Dammit, I'll not enjoy a big chunk of dead cow nearly as often and likely not enjoy it nearly as much. Hell, after reading Pollan and all the related stuff, and given that grass-fed is so damned expensive....feh...perhaps ignorance is bliss, but unlike Cypher, I don't think I can re re-inserted.....I think I tried that for too many years by self-medicating and it didn't help.....usually.
Charlie, too hot to enjoy being out, so I'm torturing myself with some "news"......and watching the thunderhead in the NW....
By Collin Dunn, Huffington Post. Posted July 1, 2008.
Summer is heating up, and all the pools, barbeques, lawn-watering and the like that put our water use under the microscope, even more than it is the rest of the year. But did you know that we all have a "water-footprint"?
Quite similar in concept to the carbon footprint, our water footprints are defined as "the total volume of freshwater that is used to produce the goods and services consumed by the individual, business or nation," by Waterfootprint.org. People use lots of water for drinking, cooking and washing, but even more for producing things such as food, paper, cotton clothes, etc. The numbers are staggering.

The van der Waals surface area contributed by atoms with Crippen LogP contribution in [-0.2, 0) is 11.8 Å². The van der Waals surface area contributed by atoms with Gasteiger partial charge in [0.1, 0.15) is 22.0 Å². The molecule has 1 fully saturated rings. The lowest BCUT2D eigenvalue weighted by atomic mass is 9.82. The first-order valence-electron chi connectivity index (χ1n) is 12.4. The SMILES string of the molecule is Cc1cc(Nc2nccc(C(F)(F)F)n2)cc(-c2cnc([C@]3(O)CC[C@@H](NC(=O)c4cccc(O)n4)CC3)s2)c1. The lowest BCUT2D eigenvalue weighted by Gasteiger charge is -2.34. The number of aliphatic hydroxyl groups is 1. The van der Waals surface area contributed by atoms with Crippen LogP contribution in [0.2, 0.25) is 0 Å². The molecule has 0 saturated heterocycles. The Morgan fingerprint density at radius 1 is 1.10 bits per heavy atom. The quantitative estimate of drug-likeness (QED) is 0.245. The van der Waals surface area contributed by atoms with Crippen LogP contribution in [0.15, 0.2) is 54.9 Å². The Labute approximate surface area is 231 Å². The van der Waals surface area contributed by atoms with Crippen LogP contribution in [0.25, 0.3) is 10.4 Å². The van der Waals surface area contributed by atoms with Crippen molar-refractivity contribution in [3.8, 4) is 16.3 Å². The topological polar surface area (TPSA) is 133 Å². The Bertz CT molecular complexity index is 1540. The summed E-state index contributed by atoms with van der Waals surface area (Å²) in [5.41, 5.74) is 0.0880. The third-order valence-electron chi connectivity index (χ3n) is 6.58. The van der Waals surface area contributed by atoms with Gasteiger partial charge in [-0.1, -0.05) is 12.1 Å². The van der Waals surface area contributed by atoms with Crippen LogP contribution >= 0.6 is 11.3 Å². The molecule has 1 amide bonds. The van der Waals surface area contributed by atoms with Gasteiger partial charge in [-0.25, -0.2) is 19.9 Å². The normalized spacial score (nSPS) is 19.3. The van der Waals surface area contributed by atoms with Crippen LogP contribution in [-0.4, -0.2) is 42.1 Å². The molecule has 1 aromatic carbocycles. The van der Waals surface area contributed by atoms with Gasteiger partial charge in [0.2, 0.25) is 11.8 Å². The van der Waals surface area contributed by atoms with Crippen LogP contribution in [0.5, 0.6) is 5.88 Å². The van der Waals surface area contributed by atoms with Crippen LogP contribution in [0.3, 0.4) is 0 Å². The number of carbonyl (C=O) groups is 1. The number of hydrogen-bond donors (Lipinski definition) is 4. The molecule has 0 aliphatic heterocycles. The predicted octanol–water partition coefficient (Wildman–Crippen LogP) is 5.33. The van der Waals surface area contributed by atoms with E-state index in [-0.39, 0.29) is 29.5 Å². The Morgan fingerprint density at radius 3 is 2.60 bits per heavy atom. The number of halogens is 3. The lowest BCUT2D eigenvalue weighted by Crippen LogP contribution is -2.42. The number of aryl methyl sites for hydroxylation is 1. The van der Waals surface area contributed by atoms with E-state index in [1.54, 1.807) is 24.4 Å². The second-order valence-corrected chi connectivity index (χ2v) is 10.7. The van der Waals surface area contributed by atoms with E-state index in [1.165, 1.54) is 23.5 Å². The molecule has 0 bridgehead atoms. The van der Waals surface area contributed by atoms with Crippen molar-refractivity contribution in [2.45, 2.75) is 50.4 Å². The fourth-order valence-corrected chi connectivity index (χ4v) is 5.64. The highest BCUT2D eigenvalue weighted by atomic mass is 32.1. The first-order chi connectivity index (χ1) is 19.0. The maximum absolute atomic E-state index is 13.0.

In the US, our water footprint is 2,500 cubic meters per capita, which translates roughly to 660,430 U.S. gallons per person per year. Compare that to 700 cubic meters per year per capita (184,920 gallons) in China and 1150 cubic meters per year per capita (303,798 gallons) in Japan. That's a lot of water down the drain at our hands.
This is apropos to Graham's discussion earlier about knowing what it takes to "make" meat, and learning where it comes from; when you consider that it takes about 1,916 gallons of water to produce one pound of beef, it helps contextualize the impact of your meat-eating choices.
Sure, we can all use less, buy less and consume less, which is easy to say and hard to do, but breaking it down and considering these numbers makes one simple food choice -- to eat less meat -- have much more gravity. I'm not in to guilt-tripping anyone into a greener lifestyle, but I encourage you to ask yourself this: Is having a big hunk of steak really worth almost 2,000 gallons of water?